Previous work has shown that the rat NIS allows superior iodide accumulation when compared with the human NIS (Heltemes et al. 2003, Zhang et al. 2005). In this study, we used 125I uptake experiments and measurements of the iodide and sodium transport constants to compare the mouse and human NIS that had been transiently expressed in HEK 293 cells. We also performed immunocytolocalization studies and western blot analysis to characterize total and cell surface-localized proteins. These studies revealed several significant differences between the two proteins. In order to better understand these differences at a molecular level, we engineered, expressed, and analyzed histidine-tagged and chimeric forms of the two orthologs.
In this study, we used the mouse NIS identified by Perron et al. (2001). Its sequence and known functional properties are similar to those of its rat counterpart (data not shown). Our results concerning the kinetic properties of hNIS and mNIS revealed several significant differences between the human and mouse orthologs with respect to their iodide and sodium transport properties.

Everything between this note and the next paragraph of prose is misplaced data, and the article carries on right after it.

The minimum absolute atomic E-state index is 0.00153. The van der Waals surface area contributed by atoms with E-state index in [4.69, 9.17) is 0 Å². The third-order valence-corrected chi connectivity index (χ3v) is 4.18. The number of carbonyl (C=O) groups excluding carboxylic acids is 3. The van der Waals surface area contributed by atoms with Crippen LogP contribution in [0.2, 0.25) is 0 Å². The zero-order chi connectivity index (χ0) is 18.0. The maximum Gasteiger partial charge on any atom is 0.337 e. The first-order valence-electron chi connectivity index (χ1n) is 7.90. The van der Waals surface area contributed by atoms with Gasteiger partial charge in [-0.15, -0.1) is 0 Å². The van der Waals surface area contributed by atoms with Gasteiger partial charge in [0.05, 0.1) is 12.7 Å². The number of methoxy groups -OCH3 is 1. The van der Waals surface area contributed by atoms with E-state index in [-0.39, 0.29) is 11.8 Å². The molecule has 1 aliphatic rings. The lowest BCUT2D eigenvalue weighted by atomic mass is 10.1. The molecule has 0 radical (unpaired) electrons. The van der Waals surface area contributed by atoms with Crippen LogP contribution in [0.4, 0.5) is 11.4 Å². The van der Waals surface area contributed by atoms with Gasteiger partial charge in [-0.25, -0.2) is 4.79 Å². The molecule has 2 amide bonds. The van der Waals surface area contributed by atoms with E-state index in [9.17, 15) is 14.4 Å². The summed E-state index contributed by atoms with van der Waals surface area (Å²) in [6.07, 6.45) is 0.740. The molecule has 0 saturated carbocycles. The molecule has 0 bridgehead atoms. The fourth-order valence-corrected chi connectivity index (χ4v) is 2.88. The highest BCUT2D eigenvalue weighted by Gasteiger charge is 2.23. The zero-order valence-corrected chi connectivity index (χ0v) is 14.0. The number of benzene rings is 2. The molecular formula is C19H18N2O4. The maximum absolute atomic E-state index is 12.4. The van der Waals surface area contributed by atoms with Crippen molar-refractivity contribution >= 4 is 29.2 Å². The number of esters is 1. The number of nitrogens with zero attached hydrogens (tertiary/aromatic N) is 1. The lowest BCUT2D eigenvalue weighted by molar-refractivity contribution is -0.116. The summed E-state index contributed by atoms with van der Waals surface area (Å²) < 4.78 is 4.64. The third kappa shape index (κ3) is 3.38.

Heltemes et al. (2003) compared 11 cell lines expressing either rNIS or hNIS and found that the uptake activity was always lower in the hNIS-expressing cells. We also observed that the uptake activity in hNIS-expressing cells was lower than that in mNIS-expressing cells, using several cell lines (HEK 293, COS-7, C6, HT29, etc.; data not shown). We chose HEK 293 cells for their high transfection efficiency and higher iodide uptake activity. Using COS-7 cells, we also obtained high transfection efficiencies, but the NIS proteins were not predominantly localized to the plasma membrane as they were in HEK 293 cells. It was therefore more difficult to analyze modifications of protein localization in COS-7 cells. However, all the most significant effects described in this study were also observed with COS-7 cells.